(BIVN) – Community COVID-19 testing will be suspended beginning Saturday, March 26.
The County of Hawaiʻi said in a news release that the decision comes “as on-island case counts and hospitalizations related to COVID have drastically decreased, significantly reducing community need for largescale testing sites. Additionally, the suspension will supplement the sunsetting of Governor Ige’s Emergency Proclamation related to COVID-19, which will end Friday, March 25, at 11:59 p.m.”
The county-sponsored testing began on shortly after the start of the COVID pandemic back on March 23, 2020, and contributed to the administration of 90,310 PCR tests islandwide throughout the two-year period, officials say.
The county says some private vendors “may maintain COVID-19 testing operations islandwide, and the County of Hawaiʻi Civil Defense Administration will maintain its database on alternative testing locations, which may be found at hawaiicounty.gov/testing.”
“We have been at the forefront of testing operations since the onset of the pandemic, and this weekend we will hand that responsibility over to our on-island care providers who continue to step up and play a significant role in the slowing of the spread on our island,” said Mayor Mitch Roth in a written statement. “As we begin to learn to live with the virus, we have all the trust and faith in our healthcare community to adequately handle testing operations as part of their ongoing response to COVID. It’s time for us to move on from response to revitalization, and we thank our community partners for their willingness to do their part in that effort.”
Governor David Ige also issued a message regarding the conclusion of the current COVID-19 emergency period:
This month marked two years since we first detected COVID-19 in the islands and Hawaiʻi embarked on a journey to protect the health of our families, friends, and communities. Now that we know more about this virus and have the tools in our arsenal to lower case counts and hospitalizations, I am allowing the current emergency proclamation to expire on March 25.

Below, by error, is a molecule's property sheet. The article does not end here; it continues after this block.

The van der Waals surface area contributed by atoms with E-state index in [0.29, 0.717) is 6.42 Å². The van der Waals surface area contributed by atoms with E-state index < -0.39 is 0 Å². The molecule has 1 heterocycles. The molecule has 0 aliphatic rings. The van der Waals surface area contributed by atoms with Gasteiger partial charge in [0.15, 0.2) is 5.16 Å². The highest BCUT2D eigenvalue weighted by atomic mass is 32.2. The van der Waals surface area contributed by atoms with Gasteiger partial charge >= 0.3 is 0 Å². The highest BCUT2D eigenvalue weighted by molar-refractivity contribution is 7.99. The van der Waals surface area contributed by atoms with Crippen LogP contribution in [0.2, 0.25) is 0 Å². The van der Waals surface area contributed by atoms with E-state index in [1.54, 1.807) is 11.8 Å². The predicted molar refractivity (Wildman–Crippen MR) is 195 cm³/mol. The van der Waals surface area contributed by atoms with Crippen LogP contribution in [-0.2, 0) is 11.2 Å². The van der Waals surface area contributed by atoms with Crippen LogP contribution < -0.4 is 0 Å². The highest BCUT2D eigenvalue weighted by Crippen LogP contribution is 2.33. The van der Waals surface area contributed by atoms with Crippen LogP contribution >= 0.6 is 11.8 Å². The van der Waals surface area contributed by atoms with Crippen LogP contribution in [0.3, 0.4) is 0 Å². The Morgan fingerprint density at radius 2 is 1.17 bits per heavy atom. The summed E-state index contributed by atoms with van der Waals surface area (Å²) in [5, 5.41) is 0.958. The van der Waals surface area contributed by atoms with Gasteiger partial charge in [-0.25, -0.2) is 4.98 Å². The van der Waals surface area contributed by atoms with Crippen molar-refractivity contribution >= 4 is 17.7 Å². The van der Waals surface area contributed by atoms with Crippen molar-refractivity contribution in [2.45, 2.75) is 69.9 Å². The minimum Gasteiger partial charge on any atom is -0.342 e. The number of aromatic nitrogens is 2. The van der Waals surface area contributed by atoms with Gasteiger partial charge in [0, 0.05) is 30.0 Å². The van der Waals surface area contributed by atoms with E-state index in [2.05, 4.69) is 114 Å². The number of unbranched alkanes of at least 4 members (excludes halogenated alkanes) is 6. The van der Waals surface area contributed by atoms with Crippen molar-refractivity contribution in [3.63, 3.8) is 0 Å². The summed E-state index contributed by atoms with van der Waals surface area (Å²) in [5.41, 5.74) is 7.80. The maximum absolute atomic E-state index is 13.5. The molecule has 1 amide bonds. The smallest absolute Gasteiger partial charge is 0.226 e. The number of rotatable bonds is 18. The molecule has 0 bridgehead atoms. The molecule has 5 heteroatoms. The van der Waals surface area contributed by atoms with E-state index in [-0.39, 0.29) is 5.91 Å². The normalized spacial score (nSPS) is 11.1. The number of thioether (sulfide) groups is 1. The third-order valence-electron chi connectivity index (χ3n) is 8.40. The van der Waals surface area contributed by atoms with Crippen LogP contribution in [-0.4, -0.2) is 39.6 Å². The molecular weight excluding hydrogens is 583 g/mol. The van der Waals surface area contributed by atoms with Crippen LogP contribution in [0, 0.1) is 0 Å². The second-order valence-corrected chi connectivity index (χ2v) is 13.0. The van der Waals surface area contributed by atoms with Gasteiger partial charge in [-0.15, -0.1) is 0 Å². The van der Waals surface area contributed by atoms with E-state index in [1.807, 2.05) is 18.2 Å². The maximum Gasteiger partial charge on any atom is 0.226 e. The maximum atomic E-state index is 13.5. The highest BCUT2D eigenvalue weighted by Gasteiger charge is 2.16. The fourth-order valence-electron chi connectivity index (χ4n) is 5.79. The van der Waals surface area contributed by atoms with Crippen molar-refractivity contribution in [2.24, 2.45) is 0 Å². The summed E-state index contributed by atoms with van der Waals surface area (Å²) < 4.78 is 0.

After March 25, two of the biggest changes we’ll see include the ending of the Safe Travels Hawaiʻi program and the ending of the state’s indoor mask requirement. However, it’s important to note that the CDC and Dept. of Health continue to recommend mask use while indoors for certain populations.
If your business serves customers who would be protected by continued mask use, or you would feel more comfortable enforcing your own mask requirements, please note that businesses have the right to create their own rules to ensure safety for both their customers and their workers. An example of how you can notify the public of mask requirements follows:
“This business reserves the right to refuse service to anyone, including those not wearing a mask over their mouth and nose. Although emergency rules no longer mandate it, this establishment continues to require mask-wearing to protect the health of our patrons and employees.”
While the state’s emergency proclamation is ending, the pandemic is not over. I encourage businesses to continue some of the creative services they’ve offered during the pandemic, such as curb-side pickup, for those who are not yet comfortable resuming “normal” activities.
“This has been a long journey for all of us. Hawaiʻi has had the fewest cases per capita in the country and the second lowest death rate in the country thanks to all of us pulling together as a community. Each one of you has contributed to protecting public health, re-vitalizing our economy, and strengthening our communities,” the Governor added.